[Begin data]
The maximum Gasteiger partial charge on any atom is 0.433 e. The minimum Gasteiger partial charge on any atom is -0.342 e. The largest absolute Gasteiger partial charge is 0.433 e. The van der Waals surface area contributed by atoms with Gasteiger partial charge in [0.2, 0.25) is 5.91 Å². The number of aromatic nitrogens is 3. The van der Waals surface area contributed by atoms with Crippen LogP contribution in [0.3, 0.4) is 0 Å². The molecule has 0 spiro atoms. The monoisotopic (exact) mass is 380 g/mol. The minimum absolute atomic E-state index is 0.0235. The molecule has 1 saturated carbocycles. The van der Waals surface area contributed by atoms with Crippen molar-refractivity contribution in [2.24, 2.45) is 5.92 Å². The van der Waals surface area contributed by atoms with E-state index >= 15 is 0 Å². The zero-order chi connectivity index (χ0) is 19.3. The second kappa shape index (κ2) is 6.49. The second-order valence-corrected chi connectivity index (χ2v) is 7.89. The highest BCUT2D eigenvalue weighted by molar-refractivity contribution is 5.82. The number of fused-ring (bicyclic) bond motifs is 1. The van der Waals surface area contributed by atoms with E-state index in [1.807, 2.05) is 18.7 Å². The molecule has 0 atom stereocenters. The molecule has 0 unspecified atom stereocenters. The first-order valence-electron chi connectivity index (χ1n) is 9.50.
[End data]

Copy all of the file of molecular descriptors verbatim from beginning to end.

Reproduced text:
The maximum Gasteiger partial charge on any atom is 0.433 e. The minimum Gasteiger partial charge on any atom is -0.342 e. The largest absolute Gasteiger partial charge is 0.433 e. The van der Waals surface area contributed by atoms with Gasteiger partial charge in [0.2, 0.25) is 5.91 Å². The number of aromatic nitrogens is 3. The van der Waals surface area contributed by atoms with Crippen LogP contribution in [0.3, 0.4) is 0 Å². The molecule has 0 spiro atoms. The monoisotopic (exact) mass is 380 g/mol. The minimum absolute atomic E-state index is 0.0235. The molecule has 1 saturated carbocycles. The van der Waals surface area contributed by atoms with Crippen molar-refractivity contribution in [2.24, 2.45) is 5.92 Å². The van der Waals surface area contributed by atoms with E-state index >= 15 is 0 Å². The zero-order chi connectivity index (χ0) is 19.3. The second kappa shape index (κ2) is 6.49. The second-order valence-corrected chi connectivity index (χ2v) is 7.89. The highest BCUT2D eigenvalue weighted by molar-refractivity contribution is 5.82. The number of fused-ring (bicyclic) bond motifs is 1. The van der Waals surface area contributed by atoms with E-state index in [1.807, 2.05) is 18.7 Å². The molecule has 0 atom stereocenters. The molecule has 0 unspecified atom stereocenters. The first-order valence-electron chi connectivity index (χ1n) is 9.50.